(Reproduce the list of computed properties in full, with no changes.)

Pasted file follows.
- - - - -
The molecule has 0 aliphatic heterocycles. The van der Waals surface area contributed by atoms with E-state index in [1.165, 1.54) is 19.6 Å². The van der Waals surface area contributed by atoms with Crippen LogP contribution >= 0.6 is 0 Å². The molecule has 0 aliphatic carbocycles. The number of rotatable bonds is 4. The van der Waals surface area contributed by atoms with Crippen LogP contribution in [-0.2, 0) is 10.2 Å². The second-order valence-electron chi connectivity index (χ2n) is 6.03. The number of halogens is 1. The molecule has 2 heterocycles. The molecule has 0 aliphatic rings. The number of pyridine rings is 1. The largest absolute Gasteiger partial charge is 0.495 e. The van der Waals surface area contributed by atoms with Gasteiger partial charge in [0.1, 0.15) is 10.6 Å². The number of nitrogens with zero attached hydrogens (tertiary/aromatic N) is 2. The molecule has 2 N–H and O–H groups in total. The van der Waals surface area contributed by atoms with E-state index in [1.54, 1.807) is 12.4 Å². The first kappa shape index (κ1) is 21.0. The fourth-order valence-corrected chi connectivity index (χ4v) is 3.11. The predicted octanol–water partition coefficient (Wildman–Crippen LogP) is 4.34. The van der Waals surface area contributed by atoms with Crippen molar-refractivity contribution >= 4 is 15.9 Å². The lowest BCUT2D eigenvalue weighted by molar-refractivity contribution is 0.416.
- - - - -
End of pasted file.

The molecule has 0 aliphatic heterocycles. The van der Waals surface area contributed by atoms with E-state index in [1.165, 1.54) is 19.6 Å². The van der Waals surface area contributed by atoms with Crippen LogP contribution >= 0.6 is 0 Å². The molecule has 0 aliphatic carbocycles. The number of rotatable bonds is 4. The van der Waals surface area contributed by atoms with Crippen LogP contribution in [-0.2, 0) is 10.2 Å². The second-order valence-electron chi connectivity index (χ2n) is 6.03. The number of halogens is 1. The molecule has 2 heterocycles. The molecule has 0 aliphatic rings. The number of pyridine rings is 1. The largest absolute Gasteiger partial charge is 0.495 e. The van der Waals surface area contributed by atoms with Gasteiger partial charge in [0.1, 0.15) is 10.6 Å². The number of nitrogens with zero attached hydrogens (tertiary/aromatic N) is 2. The molecule has 2 N–H and O–H groups in total. The van der Waals surface area contributed by atoms with E-state index in [1.54, 1.807) is 12.4 Å². The first kappa shape index (κ1) is 21.0. The fourth-order valence-corrected chi connectivity index (χ4v) is 3.11. The predicted octanol–water partition coefficient (Wildman–Crippen LogP) is 4.34. The van der Waals surface area contributed by atoms with Crippen molar-refractivity contribution >= 4 is 15.9 Å². The lowest BCUT2D eigenvalue weighted by molar-refractivity contribution is 0.416.